Freiburg Baroque Orchestra: Revolution!

Book tickets

Etiénne-Nicolas Méhul: Symphony No. 1 in G minor
Ludwig van Beethoven: Symphony No. 3 in E-flat major "Eroica"

Freiburger Barockorchester
Gottfried von der Goltz, violin & conductor

The French Revolution was not only a social, political and societal caesura,
but also a musical one. The music of the Ancien Regime, with its opulent operas and
sumptuous suites, went out of fashion, and at times the musical life of France came to a complete
standstill. One of the few composers who managed to make a name for himself during and after the fall of the
monarchy was Etiénne-Nicolas Méhul, whose
revolutionary operas made him the most popular composer of the new social order. His
operas and symphonies are characterized by bold orchestration and the novel use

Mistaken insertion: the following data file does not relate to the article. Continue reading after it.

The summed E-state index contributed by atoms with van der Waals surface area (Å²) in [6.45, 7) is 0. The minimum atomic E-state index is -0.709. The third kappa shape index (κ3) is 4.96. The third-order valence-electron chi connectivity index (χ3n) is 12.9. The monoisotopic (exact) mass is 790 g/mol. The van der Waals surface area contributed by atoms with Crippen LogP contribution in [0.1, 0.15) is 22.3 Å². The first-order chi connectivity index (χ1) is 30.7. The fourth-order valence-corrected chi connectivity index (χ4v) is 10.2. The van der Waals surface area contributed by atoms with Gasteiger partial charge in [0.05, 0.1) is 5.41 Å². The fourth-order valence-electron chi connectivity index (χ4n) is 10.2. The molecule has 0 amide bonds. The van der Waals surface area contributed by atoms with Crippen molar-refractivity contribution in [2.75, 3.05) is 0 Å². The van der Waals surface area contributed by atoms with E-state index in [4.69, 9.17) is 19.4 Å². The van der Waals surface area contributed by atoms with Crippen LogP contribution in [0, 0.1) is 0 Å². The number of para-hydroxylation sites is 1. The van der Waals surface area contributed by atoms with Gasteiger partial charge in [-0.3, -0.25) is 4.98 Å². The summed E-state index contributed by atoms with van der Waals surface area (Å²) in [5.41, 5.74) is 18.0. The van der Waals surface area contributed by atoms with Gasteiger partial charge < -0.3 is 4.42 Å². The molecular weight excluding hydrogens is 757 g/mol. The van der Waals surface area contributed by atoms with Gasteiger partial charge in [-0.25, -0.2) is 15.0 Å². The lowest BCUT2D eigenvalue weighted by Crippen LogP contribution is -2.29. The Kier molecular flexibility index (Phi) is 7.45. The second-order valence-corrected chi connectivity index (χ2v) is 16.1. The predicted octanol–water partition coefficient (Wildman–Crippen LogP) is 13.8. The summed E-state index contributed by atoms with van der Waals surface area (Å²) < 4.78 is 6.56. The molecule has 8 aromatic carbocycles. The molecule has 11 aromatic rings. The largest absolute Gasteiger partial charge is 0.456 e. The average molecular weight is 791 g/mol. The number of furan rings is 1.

of leitmotifs. Even Ludwig van Beethoven was a great admirer of his French
colleague, as he himself reveals in his letters.
Beethoven himself was at first an ardent supporter of the French Revolution and later
even of Napoleon Bonaparte, to whom he dedicated his 3rd Symphony, which he initially christened
, "Bonaparte" Symphony. But when Napoleon proclaimed himself emperor,
Beethoven's admiration waned and, disappointed by the absolutist behavior of the potentate, he named
the symphony Eroica from then on. To this day, the Eroica is one of the most popular symphonies of all,
not least because of its catchy opening motif.
The two symphonies by Méhul and Beethoven are thus two works in which the revolution
and the political upheavals at the turn of the 18th to the 19th century are musically illustrated
and whose boldness still amazes us today.

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